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Dehydroepiandrosterone supplementation in women with adrenal failure: impact on twenty-four hour GH secretion and IGF-related parameters

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Abstract objective 

In women, GH secretion is strongly influenced by oestrogen status, whereas the role of androgens is unclear. We, therefore, examined GH secretory dynamics during low vs. normalized androgen levels in women with adrenal failure. patients 

Ten females with adrenal failure (AF), mean age of 42 years (range 22–54 years). design 

The effects of 8 days of oral dehydroepiandrosterone (DHEA; 50 mg/day) were studied in a double-blind placebo-controlled, cross-over design. A control group of healthy women was studied once without any treatment. measurements 

Before and after each treatment period, blood was sampled for measurement of androgens, IGF-I, IGFBP-3 and GHBP. A 24-h GH profile with measurements every 20 min was performed at the end of each period. results 

DHEA supplementation normalized the mean circulating levels of testosterone and androgen precursors. The secretory pattern of GH was unaltered during DHEA [placebo vs. DHEA; half-life 22·83 ± 1·24 vs. 21·45 ± 1·19 (min), P = 0·429; pulse frequency 9·9 ± 0·7 vs. 10·5 ± 0·5 (/24 h), P = 0·502; total production rate 62·27 ± 13·44 vs. 52·61 ± 7·06 (µg/l/day), P = 0·317]. Subgroup analysis, however, indicated that DHEA treatment increased GH secretion in patients not receiving oestrogen (n = 5), whereas the opposite was observed among patients receiving exogenous oestrogen derivatives (n = 5). Compared to the control group (CON), GH half-life was longer in AF (half-life CON: 16·48 ± 0·91, P = 0·001). The additional features of GH secretion were similar. Unexpectedly, the levels of IGF-I, IGFBP-3 and GHBP were elevated in the patients as compared to controls, without significant effects of DHEA [AF vs. CON. IGF-I: 186 ± 20 vs. 144 ± 7 (µg/l), P = 0·04; IGFBP-3: 5196 ± 224 vs. 3687 ± 212 (µg/l), P = 0·001; GHBP: 2·27 ± 0·25 vs. 1·41 ± 0·13 (nmol/l), P = 0·002]. conclusion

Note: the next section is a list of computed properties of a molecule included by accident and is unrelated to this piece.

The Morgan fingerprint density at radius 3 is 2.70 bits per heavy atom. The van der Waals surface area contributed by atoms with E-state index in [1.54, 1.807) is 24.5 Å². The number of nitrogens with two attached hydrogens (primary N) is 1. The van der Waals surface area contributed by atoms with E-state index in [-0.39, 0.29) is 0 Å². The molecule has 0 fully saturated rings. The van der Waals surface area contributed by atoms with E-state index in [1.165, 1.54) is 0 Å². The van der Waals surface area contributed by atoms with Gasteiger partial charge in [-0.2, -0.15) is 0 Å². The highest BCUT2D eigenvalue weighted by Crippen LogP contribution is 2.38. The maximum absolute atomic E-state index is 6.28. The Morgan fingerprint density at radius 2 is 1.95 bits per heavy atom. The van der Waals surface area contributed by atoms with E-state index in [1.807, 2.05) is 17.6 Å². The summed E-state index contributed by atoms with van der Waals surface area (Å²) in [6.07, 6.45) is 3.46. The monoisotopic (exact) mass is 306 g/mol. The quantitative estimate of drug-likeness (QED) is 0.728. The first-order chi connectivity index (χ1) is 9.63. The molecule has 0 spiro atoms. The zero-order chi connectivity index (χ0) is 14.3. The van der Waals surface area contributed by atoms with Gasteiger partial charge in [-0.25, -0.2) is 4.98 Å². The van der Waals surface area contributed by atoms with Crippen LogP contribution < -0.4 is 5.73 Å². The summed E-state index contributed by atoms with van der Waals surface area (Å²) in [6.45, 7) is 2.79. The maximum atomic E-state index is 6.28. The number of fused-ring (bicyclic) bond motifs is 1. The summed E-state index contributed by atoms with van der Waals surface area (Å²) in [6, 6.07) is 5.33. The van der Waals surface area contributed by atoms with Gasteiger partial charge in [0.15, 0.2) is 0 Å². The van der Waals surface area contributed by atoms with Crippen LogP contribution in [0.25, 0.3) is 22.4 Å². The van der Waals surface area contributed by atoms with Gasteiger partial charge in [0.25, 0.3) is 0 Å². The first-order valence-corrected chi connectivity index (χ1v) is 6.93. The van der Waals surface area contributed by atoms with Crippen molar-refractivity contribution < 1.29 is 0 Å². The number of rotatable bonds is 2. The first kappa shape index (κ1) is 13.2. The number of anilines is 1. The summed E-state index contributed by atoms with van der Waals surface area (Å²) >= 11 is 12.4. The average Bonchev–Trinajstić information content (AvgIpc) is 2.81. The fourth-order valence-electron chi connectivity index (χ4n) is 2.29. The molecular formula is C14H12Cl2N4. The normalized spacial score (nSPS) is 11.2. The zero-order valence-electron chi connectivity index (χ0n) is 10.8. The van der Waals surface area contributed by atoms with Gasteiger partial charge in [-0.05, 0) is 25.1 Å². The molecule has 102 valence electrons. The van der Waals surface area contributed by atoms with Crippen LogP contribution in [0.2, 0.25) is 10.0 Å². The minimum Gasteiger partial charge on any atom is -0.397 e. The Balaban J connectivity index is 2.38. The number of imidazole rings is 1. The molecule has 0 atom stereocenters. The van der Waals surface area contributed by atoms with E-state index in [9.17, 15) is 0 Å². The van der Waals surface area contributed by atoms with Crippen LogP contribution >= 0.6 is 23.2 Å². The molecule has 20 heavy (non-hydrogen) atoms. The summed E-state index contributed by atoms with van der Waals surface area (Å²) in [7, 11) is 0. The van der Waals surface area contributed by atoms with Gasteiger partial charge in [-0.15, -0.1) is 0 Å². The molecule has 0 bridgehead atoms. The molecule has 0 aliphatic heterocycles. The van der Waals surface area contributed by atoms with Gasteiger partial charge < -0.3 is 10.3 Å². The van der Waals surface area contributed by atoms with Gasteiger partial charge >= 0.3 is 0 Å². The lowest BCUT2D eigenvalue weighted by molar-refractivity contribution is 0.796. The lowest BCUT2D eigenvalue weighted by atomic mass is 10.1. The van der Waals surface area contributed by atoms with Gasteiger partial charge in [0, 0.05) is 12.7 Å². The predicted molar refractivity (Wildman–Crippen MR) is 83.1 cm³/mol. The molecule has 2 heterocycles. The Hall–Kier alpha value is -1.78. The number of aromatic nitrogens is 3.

(1) Short-term DHEA administration in women with adrenal failure normalizes the circulating levels of androgens without uniformly affecting the GH–IGF axis; (2) The observation that exogenous oestradiol may mask a stimulatory effect of DHEA on GH secretion merits future investigation.
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Document Type: Research Article

Affiliations: 1: Medical Department M (Endocrinology and Diabetes), Aarhus University Hospital and Institute of Experimental Clinical Research, Aarhus University, Aarhus, 2: Statens Serum Institut, Copenhagen, Denmark, 3: Endocrine Research Unit, Mayo Clinic and Foundation, Rochester, Minnesota, USA 4: Department of Endocrinology, Odense Universityhospital, Odense and

Publication date: April 1, 2004

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